books

The argument for "safer" nursery rhymes

“Why do they want to chop off my head?” asked a small voice, interrupting our peaceful, snugly bedtime story reading routine, where I was reading from the new nursery rhyme book we bought recently.

“Um, I mean, to kiss your head,” I said quickly, making a mental note to not zone out when reading to my 3-year-old son next time.

Of course, he was referring to the phrase “Here comes the chopper to chop off your head” in the nursery rhyme “Oranges and Lemons”.

“Oranges and lemons" say the Bells of St. Clement's
"You owe me five farthings" say the Bells of St. Martin's
"When will you pay me?" say the Bells of Old Bailey
"When I grow rich" say the Bells of Shoreditch
"When will that be?" say the Bells of Stepney
"I do not know" say the Great Bells of Bow
"Here comes a Candle to light you to Bed
Here comes a Chopper to Chop off your Head
Chip chop chip chop – the Last Man's Dead.”

I hadn’t read this rhyme in maybe 20 years and I certainly didn’t remember me asking the same question of my parents/teachers when it was recited to me in my childhood.

But that doesn’t make the fact that such a violent idea was presented in a children’s book go away. In fact, the more rhymes I read in this book, the more frightening themes it revealed.

Take for instance, “Three blind mice”.

Three blind mice, three blind mice,
See how they run, see how they run,
They all ran after the farmer's wife,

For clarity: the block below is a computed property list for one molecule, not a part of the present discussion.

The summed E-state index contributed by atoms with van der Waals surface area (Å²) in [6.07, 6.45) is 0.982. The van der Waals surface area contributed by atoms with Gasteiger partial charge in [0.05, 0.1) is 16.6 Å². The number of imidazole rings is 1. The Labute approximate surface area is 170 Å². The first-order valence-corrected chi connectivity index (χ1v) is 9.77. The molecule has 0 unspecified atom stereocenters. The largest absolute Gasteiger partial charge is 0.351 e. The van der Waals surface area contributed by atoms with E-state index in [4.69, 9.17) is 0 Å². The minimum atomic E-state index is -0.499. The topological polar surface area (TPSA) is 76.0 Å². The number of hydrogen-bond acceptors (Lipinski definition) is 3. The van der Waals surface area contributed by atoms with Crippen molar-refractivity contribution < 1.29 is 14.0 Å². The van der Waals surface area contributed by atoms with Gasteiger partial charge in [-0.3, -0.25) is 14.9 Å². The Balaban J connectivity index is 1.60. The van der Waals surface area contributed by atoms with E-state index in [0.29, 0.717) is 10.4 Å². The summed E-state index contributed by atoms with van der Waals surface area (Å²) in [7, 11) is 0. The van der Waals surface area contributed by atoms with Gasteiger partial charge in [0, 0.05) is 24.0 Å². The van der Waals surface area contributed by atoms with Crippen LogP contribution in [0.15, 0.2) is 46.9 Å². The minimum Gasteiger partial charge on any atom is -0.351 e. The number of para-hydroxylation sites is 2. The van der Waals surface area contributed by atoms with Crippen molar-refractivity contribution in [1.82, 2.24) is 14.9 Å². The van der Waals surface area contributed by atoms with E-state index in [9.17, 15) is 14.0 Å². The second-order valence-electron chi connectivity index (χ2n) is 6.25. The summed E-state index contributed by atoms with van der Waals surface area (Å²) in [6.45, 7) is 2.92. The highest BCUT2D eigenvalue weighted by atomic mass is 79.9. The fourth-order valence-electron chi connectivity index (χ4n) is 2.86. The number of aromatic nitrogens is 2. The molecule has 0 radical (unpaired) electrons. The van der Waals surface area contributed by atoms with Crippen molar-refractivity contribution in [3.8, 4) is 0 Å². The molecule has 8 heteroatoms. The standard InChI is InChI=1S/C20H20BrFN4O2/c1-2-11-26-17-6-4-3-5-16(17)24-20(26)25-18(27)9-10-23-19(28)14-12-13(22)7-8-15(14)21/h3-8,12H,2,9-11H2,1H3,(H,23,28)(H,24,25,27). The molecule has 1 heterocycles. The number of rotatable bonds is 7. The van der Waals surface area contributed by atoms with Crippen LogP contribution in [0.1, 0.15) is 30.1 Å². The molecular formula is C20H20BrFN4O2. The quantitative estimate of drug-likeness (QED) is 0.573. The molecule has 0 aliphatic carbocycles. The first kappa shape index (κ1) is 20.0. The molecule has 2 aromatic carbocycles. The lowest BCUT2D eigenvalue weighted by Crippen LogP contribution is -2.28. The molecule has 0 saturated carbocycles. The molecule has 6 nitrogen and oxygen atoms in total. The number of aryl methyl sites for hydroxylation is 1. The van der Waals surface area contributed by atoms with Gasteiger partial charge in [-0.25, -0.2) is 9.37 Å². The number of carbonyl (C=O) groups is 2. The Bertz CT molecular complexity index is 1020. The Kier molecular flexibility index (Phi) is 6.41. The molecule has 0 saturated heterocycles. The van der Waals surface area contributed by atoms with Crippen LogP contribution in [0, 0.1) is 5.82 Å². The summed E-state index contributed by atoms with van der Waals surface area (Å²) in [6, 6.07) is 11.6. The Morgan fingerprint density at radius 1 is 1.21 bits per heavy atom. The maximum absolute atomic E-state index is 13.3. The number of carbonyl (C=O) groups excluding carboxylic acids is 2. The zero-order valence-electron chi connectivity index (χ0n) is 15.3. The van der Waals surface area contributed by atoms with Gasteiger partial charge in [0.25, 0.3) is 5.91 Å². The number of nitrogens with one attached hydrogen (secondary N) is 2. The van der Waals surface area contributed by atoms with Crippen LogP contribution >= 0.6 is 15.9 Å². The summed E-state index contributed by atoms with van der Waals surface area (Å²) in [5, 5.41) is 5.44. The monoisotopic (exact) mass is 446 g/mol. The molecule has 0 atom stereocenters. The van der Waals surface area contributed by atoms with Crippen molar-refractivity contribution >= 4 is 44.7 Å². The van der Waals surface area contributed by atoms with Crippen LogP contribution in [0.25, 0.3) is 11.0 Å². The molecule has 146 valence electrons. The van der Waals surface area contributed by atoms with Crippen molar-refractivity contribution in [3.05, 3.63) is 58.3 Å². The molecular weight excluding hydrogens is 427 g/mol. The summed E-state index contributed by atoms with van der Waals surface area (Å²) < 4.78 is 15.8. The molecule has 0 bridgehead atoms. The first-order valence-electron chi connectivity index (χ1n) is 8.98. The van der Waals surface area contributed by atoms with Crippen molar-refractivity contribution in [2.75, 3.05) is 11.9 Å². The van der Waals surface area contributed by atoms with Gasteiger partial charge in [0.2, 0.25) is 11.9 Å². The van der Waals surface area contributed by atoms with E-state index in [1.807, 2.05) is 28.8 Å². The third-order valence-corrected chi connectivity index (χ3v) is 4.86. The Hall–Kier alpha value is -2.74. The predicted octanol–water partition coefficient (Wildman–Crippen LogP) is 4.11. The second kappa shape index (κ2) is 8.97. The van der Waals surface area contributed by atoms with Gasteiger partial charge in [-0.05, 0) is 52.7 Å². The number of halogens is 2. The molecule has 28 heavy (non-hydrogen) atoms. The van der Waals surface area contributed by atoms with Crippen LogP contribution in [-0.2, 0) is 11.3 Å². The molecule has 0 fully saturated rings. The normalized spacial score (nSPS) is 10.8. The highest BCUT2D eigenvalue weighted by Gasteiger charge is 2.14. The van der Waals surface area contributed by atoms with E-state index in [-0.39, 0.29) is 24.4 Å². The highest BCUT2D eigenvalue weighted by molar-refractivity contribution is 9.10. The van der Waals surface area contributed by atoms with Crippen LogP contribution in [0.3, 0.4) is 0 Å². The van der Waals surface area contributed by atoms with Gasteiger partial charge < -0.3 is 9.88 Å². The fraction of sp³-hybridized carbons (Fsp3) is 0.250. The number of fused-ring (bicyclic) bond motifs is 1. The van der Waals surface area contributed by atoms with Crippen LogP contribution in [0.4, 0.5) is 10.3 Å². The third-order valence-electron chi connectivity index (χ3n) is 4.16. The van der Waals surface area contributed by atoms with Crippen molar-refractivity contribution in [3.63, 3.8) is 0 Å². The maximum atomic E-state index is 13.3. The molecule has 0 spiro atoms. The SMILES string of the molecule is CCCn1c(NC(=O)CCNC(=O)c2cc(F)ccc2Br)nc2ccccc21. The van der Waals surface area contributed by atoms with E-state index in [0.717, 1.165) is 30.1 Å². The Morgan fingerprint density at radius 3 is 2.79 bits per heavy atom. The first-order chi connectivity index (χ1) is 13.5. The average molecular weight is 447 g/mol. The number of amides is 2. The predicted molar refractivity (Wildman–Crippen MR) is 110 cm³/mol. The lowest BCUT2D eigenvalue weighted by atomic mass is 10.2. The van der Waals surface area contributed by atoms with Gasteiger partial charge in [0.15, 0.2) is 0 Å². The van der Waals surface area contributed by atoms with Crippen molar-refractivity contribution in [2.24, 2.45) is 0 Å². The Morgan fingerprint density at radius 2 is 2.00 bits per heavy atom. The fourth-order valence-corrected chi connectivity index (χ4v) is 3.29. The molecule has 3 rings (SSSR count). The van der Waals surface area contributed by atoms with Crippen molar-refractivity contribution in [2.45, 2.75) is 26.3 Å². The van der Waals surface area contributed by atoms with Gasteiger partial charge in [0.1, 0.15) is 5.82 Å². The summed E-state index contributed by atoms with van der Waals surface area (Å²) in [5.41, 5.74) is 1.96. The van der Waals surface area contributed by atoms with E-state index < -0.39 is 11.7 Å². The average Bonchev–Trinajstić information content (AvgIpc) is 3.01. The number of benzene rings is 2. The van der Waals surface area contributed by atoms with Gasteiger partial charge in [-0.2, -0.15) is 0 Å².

Who cut off their tails with a carving knife,
Did you ever see such a thing in your life,
As three blind mice?

Or “Goosey, Goosey Gander”

Goosey Goosey Gander where shall I wander,
Upstairs, downstairs and in my lady's chamber
There I met an old man who wouldn't say his prayers,
I took him by the left leg and threw him down the stairs.

Hmmm…maybe this book wasn’t the right one to read to my son. But hang on, this is a classic nursery rhymes book. Children, over many generations have been singing these rhymes. So they should be ok to be read to a 3-year-old right?

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As any parent who needs parenting advice would do, I turned to Google.

It turns out that nursery rhymes were the way in which children were taught life lessons back in the day – by providing them with examples of what would happen if you didn’t follow the rules. So you would see children getting beaten or being sent to bed without food. Or you see cat eating mice or fighting each other – all real life occurrences, possibly something children of this day and age will never be exposed to due to the trend of bubble-wrapping children, city living and cat obedience schools.

Furthermore, Jerry Cleaver, author of the book Immediate Fiction claims that, “when characters are having a good time, the reader is not.” This is the reason why nursery rhyme characters like Jack and Jill, Humpty Dumpty and the poor little baby who was being rocked by the wind in a cradle tied to the tree top are all remembered for many generations.

Parents also seem to think that “a fictional character is only interesting if he/she wants something really bad and is full of inner conflict.” And this is the reason why modern day characters like Dora and Barney won’t have as much of a legacy as their predecessors owing to their relatively boring life!

Learning about the history of these nursery rhymes still hasn’t convinced me that a young child should have such horrendous pictures painted in their heads.

I just hope that these scenarios don’t result in a return to night terrors and night-waking in my son, or worse yet, a fear of all books.

Lakshmi Singh is a freelance writer who loves to write about all things parenting, inspired by her two "case studies" – a little boy and a little girl. When she is not busy chasing them, she is detailing their latest antics on Twitter. She tries very hard to not talk about them on her blog though.

What is your opinion about classic nursery rhymes? Are they too scary for our children?

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